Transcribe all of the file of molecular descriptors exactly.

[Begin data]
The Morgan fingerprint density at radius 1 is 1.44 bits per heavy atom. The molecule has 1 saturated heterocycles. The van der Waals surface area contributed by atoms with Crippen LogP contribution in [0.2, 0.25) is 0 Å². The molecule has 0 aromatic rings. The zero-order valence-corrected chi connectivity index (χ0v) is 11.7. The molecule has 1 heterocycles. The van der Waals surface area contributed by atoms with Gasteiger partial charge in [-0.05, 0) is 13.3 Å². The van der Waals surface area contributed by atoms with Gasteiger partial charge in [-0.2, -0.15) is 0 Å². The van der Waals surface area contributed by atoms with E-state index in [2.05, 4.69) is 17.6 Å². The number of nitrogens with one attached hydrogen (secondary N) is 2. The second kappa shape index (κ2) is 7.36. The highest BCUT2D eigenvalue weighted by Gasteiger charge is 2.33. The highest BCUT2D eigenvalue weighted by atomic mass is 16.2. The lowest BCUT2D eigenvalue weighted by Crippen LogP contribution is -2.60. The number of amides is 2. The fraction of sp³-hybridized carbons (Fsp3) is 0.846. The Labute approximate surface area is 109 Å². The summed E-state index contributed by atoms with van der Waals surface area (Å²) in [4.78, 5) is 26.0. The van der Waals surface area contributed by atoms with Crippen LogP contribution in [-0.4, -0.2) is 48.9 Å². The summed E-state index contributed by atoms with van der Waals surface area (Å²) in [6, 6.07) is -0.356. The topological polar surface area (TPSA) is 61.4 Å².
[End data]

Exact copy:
The Morgan fingerprint density at radius 1 is 1.44 bits per heavy atom. The molecule has 1 saturated heterocycles. The van der Waals surface area contributed by atoms with Crippen LogP contribution in [0.2, 0.25) is 0 Å². The molecule has 0 aromatic rings. The zero-order valence-corrected chi connectivity index (χ0v) is 11.7. The molecule has 1 heterocycles. The van der Waals surface area contributed by atoms with Gasteiger partial charge in [-0.05, 0) is 13.3 Å². The van der Waals surface area contributed by atoms with Gasteiger partial charge in [-0.2, -0.15) is 0 Å². The van der Waals surface area contributed by atoms with E-state index in [2.05, 4.69) is 17.6 Å². The number of nitrogens with one attached hydrogen (secondary N) is 2. The second kappa shape index (κ2) is 7.36. The highest BCUT2D eigenvalue weighted by Gasteiger charge is 2.33. The highest BCUT2D eigenvalue weighted by atomic mass is 16.2. The lowest BCUT2D eigenvalue weighted by Crippen LogP contribution is -2.60. The number of amides is 2. The fraction of sp³-hybridized carbons (Fsp3) is 0.846. The Labute approximate surface area is 109 Å². The summed E-state index contributed by atoms with van der Waals surface area (Å²) in [4.78, 5) is 26.0. The van der Waals surface area contributed by atoms with Crippen LogP contribution in [-0.4, -0.2) is 48.9 Å². The summed E-state index contributed by atoms with van der Waals surface area (Å²) in [6, 6.07) is -0.356. The topological polar surface area (TPSA) is 61.4 Å².